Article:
Following September’s emotional tribute to her brother Gianni, Donatella Versace wanted to bring the spring show’s deep sense of intimacy to her @versace_official pre-fall collection. Donatella found inspiration in Versace Palazzo in Milan and from Gianni’s opulent apartment. Archival patterns and new motifs were splashed on silk shirtdresses and fitted jersey frocks. See the rest of the photos on WWD.com. #wwdfashion
Demna Gvasalia continues to shake up the Paris fashion calendar — and experiment with new runway timetables for his @vetements_official brand. WWD has learned that Vetements plans to stage its next coed show for the fall 2018 season on January 19 during Men’s Fashion Week in the French capital. Details about the timing and venue have not been confirmed — stay tuned on WWD.com to catch the latest. #wwdnews (📷: @giovanni_giannoni_photo)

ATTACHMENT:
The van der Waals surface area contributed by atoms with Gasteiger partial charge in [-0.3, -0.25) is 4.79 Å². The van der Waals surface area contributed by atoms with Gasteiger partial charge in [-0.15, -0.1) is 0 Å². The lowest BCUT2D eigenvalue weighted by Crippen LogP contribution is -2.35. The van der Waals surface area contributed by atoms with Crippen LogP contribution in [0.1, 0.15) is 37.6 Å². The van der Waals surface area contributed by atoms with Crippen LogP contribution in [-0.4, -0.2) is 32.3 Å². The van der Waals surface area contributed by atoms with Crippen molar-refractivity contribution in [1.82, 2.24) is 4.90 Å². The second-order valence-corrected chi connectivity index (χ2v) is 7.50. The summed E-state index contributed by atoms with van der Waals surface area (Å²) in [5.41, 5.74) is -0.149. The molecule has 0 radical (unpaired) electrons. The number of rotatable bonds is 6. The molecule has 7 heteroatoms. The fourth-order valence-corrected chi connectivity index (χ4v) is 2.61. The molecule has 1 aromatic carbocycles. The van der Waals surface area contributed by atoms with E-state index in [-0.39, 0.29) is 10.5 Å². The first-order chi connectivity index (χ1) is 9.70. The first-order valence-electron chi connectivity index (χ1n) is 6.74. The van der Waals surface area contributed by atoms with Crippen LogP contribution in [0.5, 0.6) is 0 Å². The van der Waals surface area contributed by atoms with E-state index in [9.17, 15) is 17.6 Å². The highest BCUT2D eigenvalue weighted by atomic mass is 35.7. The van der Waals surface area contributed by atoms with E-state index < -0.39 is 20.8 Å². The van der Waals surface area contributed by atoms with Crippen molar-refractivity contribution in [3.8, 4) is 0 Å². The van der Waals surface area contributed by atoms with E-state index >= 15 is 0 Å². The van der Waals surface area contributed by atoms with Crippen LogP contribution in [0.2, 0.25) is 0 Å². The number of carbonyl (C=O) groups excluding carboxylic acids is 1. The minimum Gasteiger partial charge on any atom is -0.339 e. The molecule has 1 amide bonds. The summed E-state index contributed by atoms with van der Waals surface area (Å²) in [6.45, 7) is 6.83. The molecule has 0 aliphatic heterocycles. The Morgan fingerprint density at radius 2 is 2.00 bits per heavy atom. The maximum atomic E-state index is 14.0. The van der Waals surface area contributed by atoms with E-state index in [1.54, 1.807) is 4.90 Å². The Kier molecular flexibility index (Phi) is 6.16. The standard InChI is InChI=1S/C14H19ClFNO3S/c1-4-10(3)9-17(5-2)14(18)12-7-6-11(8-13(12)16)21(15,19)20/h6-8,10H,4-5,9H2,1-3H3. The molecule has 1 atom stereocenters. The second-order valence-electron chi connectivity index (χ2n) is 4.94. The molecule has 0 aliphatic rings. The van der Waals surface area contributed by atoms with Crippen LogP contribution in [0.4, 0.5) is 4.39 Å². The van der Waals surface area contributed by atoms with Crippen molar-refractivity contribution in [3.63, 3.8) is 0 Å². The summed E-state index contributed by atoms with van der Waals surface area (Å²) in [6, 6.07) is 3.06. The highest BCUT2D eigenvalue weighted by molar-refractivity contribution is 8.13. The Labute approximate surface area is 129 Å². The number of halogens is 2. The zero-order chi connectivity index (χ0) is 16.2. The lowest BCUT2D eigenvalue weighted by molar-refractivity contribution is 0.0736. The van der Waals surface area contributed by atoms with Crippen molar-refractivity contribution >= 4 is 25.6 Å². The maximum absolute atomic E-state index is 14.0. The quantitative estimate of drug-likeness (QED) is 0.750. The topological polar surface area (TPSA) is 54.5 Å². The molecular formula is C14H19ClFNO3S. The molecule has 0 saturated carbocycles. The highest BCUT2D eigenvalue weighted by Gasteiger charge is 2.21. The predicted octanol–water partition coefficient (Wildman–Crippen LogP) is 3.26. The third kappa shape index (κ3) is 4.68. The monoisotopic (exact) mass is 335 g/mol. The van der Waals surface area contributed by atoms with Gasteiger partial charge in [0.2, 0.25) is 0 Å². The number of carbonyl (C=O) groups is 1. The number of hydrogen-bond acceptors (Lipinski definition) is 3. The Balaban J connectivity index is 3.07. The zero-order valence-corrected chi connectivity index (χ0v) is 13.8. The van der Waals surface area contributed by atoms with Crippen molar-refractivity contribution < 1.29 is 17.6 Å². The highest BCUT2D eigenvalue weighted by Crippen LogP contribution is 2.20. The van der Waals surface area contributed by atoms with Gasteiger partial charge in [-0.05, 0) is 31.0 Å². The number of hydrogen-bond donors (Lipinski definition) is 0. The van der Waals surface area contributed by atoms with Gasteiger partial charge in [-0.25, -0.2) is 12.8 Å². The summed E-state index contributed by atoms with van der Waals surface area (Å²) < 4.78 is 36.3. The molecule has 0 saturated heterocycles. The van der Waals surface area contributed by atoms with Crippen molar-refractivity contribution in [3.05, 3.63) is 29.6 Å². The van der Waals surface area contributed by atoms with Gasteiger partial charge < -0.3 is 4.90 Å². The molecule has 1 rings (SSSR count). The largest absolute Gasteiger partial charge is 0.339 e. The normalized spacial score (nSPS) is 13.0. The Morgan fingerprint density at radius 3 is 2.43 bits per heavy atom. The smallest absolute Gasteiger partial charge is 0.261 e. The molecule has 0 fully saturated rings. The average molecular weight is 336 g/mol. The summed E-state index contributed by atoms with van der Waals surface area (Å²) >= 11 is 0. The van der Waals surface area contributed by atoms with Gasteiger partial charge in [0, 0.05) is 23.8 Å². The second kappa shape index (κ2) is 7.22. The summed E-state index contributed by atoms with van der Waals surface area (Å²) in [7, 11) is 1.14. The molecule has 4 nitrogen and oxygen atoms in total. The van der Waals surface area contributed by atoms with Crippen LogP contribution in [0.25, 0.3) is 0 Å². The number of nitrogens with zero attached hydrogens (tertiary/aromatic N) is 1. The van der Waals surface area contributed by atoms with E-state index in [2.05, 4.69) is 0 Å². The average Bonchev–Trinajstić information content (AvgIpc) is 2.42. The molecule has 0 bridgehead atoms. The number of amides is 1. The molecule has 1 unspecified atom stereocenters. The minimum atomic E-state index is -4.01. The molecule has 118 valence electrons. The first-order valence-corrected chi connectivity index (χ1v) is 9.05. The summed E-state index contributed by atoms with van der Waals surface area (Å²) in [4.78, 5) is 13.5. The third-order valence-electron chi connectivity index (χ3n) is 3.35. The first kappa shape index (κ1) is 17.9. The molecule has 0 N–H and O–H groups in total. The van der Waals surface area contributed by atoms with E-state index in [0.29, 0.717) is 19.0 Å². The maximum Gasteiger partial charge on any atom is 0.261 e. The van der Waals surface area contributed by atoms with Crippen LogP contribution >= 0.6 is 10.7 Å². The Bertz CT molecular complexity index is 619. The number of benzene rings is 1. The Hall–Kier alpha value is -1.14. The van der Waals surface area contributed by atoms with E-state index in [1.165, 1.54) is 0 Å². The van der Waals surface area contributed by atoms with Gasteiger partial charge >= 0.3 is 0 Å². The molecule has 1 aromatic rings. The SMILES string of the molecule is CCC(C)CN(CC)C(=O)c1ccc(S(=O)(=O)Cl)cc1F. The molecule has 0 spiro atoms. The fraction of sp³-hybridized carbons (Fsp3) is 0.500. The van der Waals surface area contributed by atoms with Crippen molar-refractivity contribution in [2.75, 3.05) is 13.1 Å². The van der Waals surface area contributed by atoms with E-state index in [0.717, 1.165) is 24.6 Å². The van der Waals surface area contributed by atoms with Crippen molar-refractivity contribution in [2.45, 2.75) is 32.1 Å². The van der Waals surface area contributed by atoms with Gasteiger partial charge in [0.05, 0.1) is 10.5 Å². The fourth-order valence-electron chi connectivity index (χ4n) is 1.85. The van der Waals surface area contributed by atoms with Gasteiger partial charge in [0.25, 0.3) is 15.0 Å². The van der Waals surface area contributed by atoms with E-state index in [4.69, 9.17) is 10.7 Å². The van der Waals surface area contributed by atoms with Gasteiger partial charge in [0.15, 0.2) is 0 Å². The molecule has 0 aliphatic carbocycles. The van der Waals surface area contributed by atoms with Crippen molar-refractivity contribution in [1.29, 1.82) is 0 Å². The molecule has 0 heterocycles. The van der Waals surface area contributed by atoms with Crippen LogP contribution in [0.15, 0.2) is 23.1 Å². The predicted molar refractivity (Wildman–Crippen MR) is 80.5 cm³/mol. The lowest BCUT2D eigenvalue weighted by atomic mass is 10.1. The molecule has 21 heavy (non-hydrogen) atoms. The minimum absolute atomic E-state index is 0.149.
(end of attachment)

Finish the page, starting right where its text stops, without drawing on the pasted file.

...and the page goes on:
@zacposen's go-to holiday gift? Cookies! "I'll usually bake cookies and send them as a gift," said the designer, who recently released his cookbook "Cooking With Zac: Recipes from Rustic to Refined." Get the recipe for his Brown Butter-Chocolate Chip Cookies via link in bio 🍪🍪🍪 #wwdeye #cookingwithzac
For @monsemaison’s pre-fall 2018 collection, Fernando Garcia and Laura Kim honed in on the brand’s many signatures — men’s wear, which was tweaked and feminized through deconstruction, proportion play and lots of bare shoulders. See the rest of the photos on WWD.com #wwdfashion (📷: George Chinese)
On Friday night, @yohjiyamamotoofficial received the Design for Asia Lifetime Achievement Award in Hong Kong. The 75-year-old designer has been celebrated for many years and is best known for his dark and avant-garde tailoring. “In my long career, in design, architecture, [I’ve been to] so many parties, this is the very first time that I have such a warm feeling, I really appreciate this,” Yamamoto said. #wwdfashion (📷: @dominiquemaitre)